Date: Wed, 29 Apr 1998 09:16:48 -0500
From: Dennis Baron
Subject: excerpts from az court decision

Excerpts of Court's opinion

The Associated Press

April 28, 1998

PHOENIX -- Excerpts from Tuesday's Arizona Supreme Court

opinion written by Justice James Moeller ruling that the state's

official English law is unconstitutional.

"We hold that the amendment violates the First Amendment to the

United States Constitution because it adversely impacts the

constitutional rights of non-English-speaking persons with regard

their obtaining access to their government and limits the

speech of elected officials and public employees. We also hold

the amendment violates the equal protection clause of the 14th

Amendment to the United States Constitution because it unduly

burdens core First Amendment rights of a specific class without

materially advancing a legitimate state interest.


"In making these rulings, we express no opinion concerning the

constitutional validity of less restrictive English-only

discussed in this opinion. We also emphasize that nothing in this

opinion compels any Arizona governmental entity to provide any

service in a language other than English."


"We agree with the Ninth Circuit's statement that Arizona's

rejection of that tradition (of tolerance) by enacting the

has severe consequences not only for Arizona's public officia

From: Automatic digest processor (4/29/98)
To: Recipients of ADS-L digests

ADS-L Digest - 27 Apr 1998 to 28 Apr 1998 98-04-29 00:00:38
This message contains more text than QuickMail can display. The entire message
has been enclosed as a file.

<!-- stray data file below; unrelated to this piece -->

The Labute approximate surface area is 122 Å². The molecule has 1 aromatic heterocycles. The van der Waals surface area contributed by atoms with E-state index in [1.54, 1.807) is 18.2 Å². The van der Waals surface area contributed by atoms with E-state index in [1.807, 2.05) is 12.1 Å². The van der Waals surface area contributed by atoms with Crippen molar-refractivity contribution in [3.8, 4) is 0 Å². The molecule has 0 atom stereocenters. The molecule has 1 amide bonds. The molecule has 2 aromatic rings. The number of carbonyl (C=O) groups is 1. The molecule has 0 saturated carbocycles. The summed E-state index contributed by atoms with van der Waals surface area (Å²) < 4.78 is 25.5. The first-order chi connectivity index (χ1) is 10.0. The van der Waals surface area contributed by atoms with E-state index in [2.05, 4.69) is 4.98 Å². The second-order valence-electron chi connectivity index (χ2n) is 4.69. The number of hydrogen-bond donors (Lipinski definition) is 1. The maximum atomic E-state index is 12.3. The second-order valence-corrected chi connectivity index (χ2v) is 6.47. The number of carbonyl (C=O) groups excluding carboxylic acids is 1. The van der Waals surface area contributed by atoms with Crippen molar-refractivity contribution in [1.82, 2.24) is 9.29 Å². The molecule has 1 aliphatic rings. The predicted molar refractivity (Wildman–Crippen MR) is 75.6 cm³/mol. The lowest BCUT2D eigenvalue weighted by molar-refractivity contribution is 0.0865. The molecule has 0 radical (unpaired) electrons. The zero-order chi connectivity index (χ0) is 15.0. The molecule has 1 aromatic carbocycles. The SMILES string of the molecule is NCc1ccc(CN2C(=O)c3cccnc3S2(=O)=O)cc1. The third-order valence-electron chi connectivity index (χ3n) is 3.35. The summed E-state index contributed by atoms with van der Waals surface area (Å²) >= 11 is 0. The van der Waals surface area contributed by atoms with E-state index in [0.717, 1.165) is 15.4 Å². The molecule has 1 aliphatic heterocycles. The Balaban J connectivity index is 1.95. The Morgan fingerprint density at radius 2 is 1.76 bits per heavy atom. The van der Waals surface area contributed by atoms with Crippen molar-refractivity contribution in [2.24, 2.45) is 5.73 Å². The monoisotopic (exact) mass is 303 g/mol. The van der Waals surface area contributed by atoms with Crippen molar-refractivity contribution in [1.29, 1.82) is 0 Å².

There are 10 messages totalling 648 lines in this issue.

Topics of the day:

1. Hello; ho! boy; cover jinx
2. United Nations (an Americanism!) (3)
3. Thole story
4. Fwd Re A raft of... reply functions?
5. thole story, etc.
6. Reply Functions
7. Reply-to issue, tech notes (2)


Date: Tue, 28 Apr 1998 05:53:38 EDT
From: Bapopik
Subject: Hello; ho! boy; cover jinx


I had previously discovered "hello" in the first issue of the theatrical
weekly NEW YORK CLIPPER (1853), used by that famous Bowery fireman of the
stage, Mose. This predated the telephone "hellos" of the 1880s.
I checked the comic magazine THE LANTERN (NY) January-June 1852, and our
first "hello" is now on page 200, col. 1:

_Armed Intervention._
"Hello, fels! Where's de muss, say?"

Interestingly, it is also spoken by a fireman. I haven't yet checked
the 1840s Mose cites at the public library's Lincoln Center branch for the
performing arts.
Previously, on page 31 of THE LANTERN, under "New Works in Progress,"
there was "_Hallo There!_--By the author of Eo-then." Pg. 4, col. 2 of the
first issue had "Hallo, Bill!"


This is from THE LANTERN (Jan.-June 1852), pg. 116, col. 2:

If an individual were to ejaculate a vociferous summons to one of the
masculine gender not yet arrived at the age of maturity, what musical
instrument of celebrity would he be induced to denominate?
Ho! boy. (Haut-boy.)

The RHHDAS's earliest citation is Bartlett's in 1857. I had found the
"ho-boying" in the RHHDAS.


I'm doing a study of the word "jinx." I recently came across "cover
jinx" by accident.
I was always familiar with the Sports Illustrated "cover jinx."
Supposedly, whoever was on the SI cover would then start to lose. However, I
always felt that it was the nature of sports--you made the cover because you
won a championship of some sort, and you had nowhere else to go but down.
Record losers never made the cover. I thought the phrase came from the 1970s,
but I haven't seen it recorded.
This is from TIME, 5 January 1942, pg. 3, col. 1:

_Cover Jinx_
TIME cover jinx still seems to be working. Latest casualties: Hutband,
Kimmel, Ferlor (?-ed.) von Bock.
J. F. R.
Washington, D. C.
--TIME's "cover jinx" has sometimes appeared to work on sports figures but not
on others. Franklin Roosevelt, who has appeared on TIME's cover six times
(including this week) since 1923 has, apparently, never felt it. No jinx
operated on Admiral Kimmel or General von Bock; the Admiral was placed on the
cover after the news of Pearl Harbor arrived; of the General TIME said in its
cover story, "When a list is made of the generals who have done most to
whittle down Germany's chances of victory the name of Bock may lead all the
rest." TIME hopes Admiral Yamamoto may rank as a sports figure.--ED.